Every time Kristi Toliver steps onto the Comcast Center court, she's faced with the eternal reminder of her career accomplishments - her jersey hanging from the rafters.
Her name is forever etched in the Maryland record books. She is the program's all-time leader in assists and 3-pointers, holds the ACC's single-season assists record (275) and is the only Terrapins player to win the Nancy Lieberman Award, given annually to the nation's top point guard.
But next to her No. 20 jersey hang items that, if you ask Toliver, are just as important - the jerseys of her fellow starters from the 2006 national championship team and the biggest one of all, the title banner itself.
"I'm proud of the product that I've been able to give to the university," Toliver said. "But there's still unfinished business. We still have potentially six more games left. I'm happy with the things that have happened so far, with having a national championship, with having an ACC championship, but I'm not satisfied in the fact that I want another national championship now."
Starting with a bang
Brenda Frese got an early taste of what was to come while scouting a high school championship game in 2005. Her two star recruits, Toliver and Marissa Coleman, came up to her with a startling prediction.
"They were telling me, 'Coach B, next year we're going to be playing in the Final Four and winning our own championship,' " Frese recalled. "I remember just thinking it was a pretty bold statement for seniors in high school to make. I guess the joke was on me in the sense of how much confidence these two had in themselves and their ability to be able to help this team."
Never was that more evident than in the closing 15.4 seconds of regulation of the 2006 national championship game. The 5-foot-7 freshman point guard dribbled around two screens and buried a 3-pointer over 6-7 Duke center Alison Bales, forcing overtime in a game the Terps ultimately won.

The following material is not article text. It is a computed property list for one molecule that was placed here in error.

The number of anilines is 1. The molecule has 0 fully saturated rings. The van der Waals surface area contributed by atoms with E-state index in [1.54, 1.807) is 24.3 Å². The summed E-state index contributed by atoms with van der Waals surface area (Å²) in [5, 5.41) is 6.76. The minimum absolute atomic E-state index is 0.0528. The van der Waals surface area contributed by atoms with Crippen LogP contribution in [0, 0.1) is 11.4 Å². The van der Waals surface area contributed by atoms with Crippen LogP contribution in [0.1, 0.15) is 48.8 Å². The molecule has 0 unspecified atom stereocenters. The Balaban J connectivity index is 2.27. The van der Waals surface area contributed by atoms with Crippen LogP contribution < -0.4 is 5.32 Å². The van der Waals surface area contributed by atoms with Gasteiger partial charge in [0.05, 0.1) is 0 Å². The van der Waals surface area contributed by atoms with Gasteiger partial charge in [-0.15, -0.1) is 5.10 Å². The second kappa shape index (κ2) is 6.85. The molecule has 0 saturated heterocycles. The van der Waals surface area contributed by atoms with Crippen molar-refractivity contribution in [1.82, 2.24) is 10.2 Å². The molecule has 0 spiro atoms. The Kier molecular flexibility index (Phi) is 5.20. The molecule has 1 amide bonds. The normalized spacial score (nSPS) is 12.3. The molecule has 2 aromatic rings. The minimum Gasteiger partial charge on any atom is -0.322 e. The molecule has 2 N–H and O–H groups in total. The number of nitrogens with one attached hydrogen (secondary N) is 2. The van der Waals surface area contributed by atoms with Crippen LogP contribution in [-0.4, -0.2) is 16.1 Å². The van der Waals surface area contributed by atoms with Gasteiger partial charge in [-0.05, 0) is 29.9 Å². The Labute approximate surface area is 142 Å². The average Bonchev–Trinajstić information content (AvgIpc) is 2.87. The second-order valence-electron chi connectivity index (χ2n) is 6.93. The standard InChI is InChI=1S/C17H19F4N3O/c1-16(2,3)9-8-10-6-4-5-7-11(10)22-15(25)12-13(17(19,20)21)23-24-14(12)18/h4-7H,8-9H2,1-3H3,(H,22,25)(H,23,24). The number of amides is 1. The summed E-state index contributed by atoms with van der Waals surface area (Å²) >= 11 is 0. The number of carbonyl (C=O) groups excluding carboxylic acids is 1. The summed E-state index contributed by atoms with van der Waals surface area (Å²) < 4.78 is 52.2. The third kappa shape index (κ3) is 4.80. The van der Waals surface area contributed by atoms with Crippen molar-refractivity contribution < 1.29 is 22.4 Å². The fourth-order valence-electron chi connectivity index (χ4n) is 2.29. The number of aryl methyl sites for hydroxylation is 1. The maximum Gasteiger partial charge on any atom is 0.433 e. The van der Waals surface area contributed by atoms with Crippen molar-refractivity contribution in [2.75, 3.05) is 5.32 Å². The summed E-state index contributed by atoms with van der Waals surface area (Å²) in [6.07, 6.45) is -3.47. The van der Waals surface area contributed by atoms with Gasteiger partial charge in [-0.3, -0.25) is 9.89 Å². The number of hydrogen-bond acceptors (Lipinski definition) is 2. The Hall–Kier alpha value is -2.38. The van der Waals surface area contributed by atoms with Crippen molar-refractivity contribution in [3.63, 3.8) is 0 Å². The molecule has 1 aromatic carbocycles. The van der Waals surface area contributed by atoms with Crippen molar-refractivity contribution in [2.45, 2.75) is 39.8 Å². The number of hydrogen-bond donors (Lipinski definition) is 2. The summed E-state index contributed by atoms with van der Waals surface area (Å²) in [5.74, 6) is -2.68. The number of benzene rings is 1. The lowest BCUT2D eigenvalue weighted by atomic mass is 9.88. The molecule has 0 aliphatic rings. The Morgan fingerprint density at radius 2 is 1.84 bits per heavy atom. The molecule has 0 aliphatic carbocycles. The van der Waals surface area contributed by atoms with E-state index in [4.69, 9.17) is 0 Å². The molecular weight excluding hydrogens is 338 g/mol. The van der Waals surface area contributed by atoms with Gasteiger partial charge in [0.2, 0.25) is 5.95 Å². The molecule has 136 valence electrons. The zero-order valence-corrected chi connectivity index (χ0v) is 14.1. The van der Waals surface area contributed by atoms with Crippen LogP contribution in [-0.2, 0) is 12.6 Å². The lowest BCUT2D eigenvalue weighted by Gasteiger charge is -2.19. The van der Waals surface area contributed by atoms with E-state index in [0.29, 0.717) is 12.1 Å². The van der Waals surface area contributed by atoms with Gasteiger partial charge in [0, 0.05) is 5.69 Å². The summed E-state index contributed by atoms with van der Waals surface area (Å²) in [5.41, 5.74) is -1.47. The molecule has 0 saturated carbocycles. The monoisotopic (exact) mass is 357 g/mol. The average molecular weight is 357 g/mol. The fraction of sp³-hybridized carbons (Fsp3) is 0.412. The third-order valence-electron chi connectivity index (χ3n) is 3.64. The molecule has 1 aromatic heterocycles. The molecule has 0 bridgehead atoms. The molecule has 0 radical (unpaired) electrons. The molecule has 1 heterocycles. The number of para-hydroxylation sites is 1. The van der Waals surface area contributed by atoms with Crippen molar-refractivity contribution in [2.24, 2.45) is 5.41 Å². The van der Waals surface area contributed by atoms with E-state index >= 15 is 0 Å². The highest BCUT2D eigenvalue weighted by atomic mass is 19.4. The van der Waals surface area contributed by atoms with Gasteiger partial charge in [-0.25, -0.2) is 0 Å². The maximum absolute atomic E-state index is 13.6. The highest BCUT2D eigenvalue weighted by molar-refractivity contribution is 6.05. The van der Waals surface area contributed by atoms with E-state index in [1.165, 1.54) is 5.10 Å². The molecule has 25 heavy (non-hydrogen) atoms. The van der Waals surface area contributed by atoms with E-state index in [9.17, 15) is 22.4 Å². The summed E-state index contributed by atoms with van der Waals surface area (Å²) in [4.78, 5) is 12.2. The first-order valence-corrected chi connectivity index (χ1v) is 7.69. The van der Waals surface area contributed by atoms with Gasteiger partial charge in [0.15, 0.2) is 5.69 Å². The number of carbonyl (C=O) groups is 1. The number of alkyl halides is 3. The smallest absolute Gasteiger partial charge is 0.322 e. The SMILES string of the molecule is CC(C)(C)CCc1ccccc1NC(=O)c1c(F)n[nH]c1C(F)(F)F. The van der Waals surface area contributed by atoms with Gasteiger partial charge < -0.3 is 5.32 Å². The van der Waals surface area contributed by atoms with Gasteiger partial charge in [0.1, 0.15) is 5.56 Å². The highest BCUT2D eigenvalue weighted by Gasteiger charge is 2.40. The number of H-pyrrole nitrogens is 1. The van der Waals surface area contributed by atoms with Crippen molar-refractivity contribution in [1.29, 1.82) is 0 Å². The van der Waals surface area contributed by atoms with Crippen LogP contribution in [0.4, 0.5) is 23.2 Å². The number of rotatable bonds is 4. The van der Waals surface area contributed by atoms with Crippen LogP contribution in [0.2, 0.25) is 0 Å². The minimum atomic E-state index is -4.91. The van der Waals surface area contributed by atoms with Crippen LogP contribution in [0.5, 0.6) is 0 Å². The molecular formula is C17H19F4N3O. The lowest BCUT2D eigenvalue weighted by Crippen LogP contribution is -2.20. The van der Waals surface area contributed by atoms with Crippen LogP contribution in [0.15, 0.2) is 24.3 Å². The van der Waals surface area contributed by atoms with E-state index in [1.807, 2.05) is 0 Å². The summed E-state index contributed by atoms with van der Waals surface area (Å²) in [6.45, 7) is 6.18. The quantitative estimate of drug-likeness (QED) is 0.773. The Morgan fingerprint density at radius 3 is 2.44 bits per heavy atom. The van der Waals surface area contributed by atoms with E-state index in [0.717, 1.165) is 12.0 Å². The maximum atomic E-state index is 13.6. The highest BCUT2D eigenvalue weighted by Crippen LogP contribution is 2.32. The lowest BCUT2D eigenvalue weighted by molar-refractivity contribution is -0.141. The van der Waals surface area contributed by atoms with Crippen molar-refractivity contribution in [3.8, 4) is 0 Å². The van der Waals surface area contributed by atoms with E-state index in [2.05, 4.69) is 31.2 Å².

In hitting what is simply known as "The Shot" in Maryland women's basketball circles, Toliver became an instant legend. She put a signature on the program's first national championship and vaulted Frese's program into national recognition.
"That was definitely a huge highlight and is what put this team and myself on the map," Toliver said. "My favorite thing about it is the support that we've gotten ever since. Our fans are amazing. Obviously, there were loyal ones before we were big-time, but I think the following that this program has now is tremendous and it will only continue to grow."
'A complete 180'
Maryland had high expectations entering the 2006-07 season. The Terps had fed off the underdog mentality the year before, but now as the preseason No. 1, the target was on them.
It was a new scenario, a new set of pressures. And as the year wore on, the youthful, energetic mentality morphed into a more workmanlike one. The Terps were swept by rivals Duke and North Carolina, and the grind of the season started to wear on them.
For Toliver, it was especially hard to endure. She thrives on her passion for playing, her passion for winning - and her enjoyment of the game was slipping away.
That bottomed out in the NCAA tournament, when Mississippi upset the Terps in the second round. And for the first time in her Maryland career, Toliver didn't start.
"I can't say that my passion for the game was gone, but I just think that we didn't have fun playing basketball, and that was just a complete 180 compared to the last year, when everything was so much fun for us," she said. "Sometimes we took things too seriously throughout the season, and that wasn't fun. That's where the game wasn't as fun, because as a team, we weren't having fun out there playing and practicing every day. When it's not fun, that's not a good thing at all."
Toliver said she "found that funness again" with a trip to the Point Guard College basketball camp at James Madison in Harrisonburg, Va., before her junior season - much to the dismay of the rest of the ACC. She emerged from the tumult of her sophomore year with a first-team All-ACC campaign last year and grabbed conference player of the year honors this season.
The points, assists and wins have racked up at a steady pace, and with every step-back jumper or no-look pass, the "oohs" and "ahhs" echo throughout Comcast Center. But there is one final chapter Toliver wants to add to her storied career - cutting down the nets at the Final Four in St. Louis.
"I just enjoy playing for this team, for this program and for our fans," she said. "And hopefully I was entertaining enough for all of them."